iterate through an irregular nested list in Python
On Fri, Mar 6, 2020 at 6:55 AM Pieter van Oostrum <pieter-l at vanoostrum.org> wrote:
> sinndhhu at gmail.com writes:
> > Hi All,
> > I am new to python.
> > I have a irregular nested lists in a list.
> > Please help me to iterate through each element.
> > Thanks much in advance.
> > Sample Ex
> > aList = [[2,'jkj'],,,['kite',88,'ooo','pop','push','pull'],['hello']]
> > expected output:
> > 2,jkj,,,kite,88,ooo,pop,push,pull,hello
> Use a recursive iterator/generator:
> It becomes a bit peculiar because you want special treatment for empty
> lists inside,
> but otherwise it is quite standard Python:
> aList = [[2,'jkj'],,,['kite',88,'ooo','pop','push','pull'],['hello']]
> def reclist(aList):
> for item in aList:
> if isinstance(item, list):
> if item == :
> yield ''
> yield from reclist(item)
> yield item
> for i in reclist(aList):
> print(i, end=',')
> This gives you an extra comma at the end, unfortunately.
> But it is the pattern for other types of processing.
> Or use it like this:
> print (','.join(str(i) for i in reclist(aList)))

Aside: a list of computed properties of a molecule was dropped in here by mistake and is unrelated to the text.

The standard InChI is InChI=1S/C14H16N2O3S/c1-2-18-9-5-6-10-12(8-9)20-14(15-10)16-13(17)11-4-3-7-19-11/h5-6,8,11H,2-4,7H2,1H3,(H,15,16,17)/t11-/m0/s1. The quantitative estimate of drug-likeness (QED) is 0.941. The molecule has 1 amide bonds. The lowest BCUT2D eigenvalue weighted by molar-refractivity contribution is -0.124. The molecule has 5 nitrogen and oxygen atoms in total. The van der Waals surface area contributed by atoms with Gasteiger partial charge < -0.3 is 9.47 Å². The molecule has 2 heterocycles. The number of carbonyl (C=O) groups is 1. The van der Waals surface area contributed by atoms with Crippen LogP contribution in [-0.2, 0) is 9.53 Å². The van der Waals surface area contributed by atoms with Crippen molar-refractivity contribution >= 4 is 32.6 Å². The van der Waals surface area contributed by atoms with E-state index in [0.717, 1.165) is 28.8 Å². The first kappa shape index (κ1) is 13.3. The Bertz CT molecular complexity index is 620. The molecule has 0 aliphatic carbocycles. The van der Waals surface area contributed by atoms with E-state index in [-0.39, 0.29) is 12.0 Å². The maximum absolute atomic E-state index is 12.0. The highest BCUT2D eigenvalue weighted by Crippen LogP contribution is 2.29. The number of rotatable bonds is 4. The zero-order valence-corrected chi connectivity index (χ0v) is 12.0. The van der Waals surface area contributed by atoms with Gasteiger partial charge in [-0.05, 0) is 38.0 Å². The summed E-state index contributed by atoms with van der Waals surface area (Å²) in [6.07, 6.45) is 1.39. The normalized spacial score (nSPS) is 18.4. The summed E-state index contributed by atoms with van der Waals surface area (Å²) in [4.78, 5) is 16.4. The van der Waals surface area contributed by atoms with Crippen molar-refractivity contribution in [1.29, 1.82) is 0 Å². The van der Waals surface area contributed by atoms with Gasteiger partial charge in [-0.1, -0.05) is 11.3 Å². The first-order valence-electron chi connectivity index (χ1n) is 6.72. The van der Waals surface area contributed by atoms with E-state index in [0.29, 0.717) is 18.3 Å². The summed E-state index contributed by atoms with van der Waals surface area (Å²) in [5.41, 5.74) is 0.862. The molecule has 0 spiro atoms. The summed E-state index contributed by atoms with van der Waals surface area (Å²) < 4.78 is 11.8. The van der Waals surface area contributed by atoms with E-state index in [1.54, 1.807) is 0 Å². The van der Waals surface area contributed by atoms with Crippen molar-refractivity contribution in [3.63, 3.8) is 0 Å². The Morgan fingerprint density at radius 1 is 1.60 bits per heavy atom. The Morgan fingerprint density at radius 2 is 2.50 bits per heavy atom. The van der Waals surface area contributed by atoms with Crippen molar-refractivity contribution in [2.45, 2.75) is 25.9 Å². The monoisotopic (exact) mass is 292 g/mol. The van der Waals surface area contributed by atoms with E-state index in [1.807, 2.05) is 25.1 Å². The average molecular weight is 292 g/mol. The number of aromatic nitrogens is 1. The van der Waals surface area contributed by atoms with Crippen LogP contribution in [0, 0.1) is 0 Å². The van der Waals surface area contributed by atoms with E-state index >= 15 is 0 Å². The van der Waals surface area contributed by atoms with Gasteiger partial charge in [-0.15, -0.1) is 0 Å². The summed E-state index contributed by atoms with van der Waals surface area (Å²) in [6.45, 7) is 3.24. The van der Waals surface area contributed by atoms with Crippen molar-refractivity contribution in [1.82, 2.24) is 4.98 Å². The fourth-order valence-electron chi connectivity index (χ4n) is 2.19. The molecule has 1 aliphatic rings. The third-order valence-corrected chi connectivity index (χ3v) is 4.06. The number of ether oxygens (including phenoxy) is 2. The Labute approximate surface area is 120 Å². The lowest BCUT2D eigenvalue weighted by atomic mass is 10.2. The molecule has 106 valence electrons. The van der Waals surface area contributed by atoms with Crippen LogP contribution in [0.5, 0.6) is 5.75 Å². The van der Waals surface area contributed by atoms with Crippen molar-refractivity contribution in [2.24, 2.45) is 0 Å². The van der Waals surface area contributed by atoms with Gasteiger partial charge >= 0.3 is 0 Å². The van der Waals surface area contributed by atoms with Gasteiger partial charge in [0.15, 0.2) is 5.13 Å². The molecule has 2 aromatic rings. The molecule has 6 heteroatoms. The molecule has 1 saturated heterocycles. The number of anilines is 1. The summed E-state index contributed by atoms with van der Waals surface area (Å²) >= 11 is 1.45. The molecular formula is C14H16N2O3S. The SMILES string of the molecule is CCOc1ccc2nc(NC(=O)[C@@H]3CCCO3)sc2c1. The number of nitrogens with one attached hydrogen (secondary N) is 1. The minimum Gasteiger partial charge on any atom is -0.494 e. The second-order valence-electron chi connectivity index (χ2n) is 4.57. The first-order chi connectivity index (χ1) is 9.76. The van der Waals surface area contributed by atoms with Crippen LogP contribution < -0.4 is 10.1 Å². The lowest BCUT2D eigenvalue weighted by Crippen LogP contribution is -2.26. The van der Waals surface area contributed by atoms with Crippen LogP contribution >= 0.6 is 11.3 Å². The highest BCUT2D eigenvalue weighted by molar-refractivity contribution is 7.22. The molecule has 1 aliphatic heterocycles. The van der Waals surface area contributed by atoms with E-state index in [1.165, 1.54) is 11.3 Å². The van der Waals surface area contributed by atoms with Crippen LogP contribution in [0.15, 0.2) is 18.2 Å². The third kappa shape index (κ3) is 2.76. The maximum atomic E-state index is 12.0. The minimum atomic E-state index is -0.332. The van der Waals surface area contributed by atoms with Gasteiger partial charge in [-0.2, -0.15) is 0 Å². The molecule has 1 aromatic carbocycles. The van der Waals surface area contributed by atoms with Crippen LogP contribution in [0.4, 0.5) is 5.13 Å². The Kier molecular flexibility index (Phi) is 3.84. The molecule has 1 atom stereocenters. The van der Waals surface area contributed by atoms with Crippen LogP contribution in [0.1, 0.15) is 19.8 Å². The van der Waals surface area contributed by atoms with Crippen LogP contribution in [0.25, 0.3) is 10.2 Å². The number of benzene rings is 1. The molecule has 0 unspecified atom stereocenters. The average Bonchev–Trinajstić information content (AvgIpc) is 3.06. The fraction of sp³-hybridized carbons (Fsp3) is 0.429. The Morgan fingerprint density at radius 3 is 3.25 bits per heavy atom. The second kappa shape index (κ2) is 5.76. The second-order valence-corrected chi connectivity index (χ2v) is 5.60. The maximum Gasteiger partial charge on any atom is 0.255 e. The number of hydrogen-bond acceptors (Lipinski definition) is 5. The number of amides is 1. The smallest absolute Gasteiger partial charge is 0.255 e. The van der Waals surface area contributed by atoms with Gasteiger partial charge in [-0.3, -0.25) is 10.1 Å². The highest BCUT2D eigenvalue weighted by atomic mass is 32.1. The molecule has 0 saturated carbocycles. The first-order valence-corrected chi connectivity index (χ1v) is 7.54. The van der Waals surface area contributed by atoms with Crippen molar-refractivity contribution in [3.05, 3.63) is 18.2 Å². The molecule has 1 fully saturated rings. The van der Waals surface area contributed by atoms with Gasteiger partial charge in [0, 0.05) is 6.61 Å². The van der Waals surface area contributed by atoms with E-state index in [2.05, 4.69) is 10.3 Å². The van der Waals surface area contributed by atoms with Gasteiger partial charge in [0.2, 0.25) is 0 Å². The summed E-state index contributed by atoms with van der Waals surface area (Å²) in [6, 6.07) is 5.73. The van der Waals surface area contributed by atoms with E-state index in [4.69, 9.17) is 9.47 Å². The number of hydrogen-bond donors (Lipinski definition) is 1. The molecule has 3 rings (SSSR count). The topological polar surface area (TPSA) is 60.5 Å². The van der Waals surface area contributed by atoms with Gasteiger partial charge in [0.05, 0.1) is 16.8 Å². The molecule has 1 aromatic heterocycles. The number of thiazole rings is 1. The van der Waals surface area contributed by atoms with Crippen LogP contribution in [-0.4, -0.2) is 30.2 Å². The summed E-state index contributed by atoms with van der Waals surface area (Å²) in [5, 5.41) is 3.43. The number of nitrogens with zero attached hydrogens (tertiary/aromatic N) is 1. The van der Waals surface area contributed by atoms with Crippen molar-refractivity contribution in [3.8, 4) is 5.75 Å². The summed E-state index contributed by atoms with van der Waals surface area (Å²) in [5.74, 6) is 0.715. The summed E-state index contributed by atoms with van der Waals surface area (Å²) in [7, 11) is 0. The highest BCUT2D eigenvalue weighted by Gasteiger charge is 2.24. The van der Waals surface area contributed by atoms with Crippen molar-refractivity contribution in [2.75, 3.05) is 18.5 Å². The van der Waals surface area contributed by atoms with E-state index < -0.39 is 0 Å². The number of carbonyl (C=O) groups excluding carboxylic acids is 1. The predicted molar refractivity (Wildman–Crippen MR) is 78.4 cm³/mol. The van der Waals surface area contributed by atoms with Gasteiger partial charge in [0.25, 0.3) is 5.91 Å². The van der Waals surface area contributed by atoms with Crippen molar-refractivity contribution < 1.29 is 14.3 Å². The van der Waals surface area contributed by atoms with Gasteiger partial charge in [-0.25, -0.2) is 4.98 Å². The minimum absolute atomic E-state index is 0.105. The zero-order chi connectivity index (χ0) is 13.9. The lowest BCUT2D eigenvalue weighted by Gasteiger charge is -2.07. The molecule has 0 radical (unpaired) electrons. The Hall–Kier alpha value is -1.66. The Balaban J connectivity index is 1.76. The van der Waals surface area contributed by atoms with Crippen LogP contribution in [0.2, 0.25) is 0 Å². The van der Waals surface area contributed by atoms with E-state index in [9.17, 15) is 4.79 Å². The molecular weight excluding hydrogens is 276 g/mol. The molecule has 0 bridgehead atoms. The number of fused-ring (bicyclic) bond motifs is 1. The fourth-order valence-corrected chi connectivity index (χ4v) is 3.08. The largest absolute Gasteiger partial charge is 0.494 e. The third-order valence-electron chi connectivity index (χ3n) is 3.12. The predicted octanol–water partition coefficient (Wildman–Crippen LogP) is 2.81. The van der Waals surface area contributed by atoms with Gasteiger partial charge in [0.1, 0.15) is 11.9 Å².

If your lists are nested to inconsistent depth, and you're on a modern version of Python (3.3 and up), recursion with yield from (as above) is the way to go.
If your lists are nested to a consistent depth (as your example seems to suggest), you can just:
for sublist in aList:
for element in sublist:
If you need inconsistent depth and you're on an old version of python, yield from is unavailable. In that case, it's best to write it out recursively (even though that won't work really), and modify that to be nonrecursive using an explicit stack or stacks. There's an example of this at:
Don't let the m4 throw you - it's just a way of deriving pure python and cython from the same file.
You can generate the pure python form the .m4 file with simply: m4 -Dpy=1 < m4_treap.m4 > py_treap.py
...if you install an m4 binary.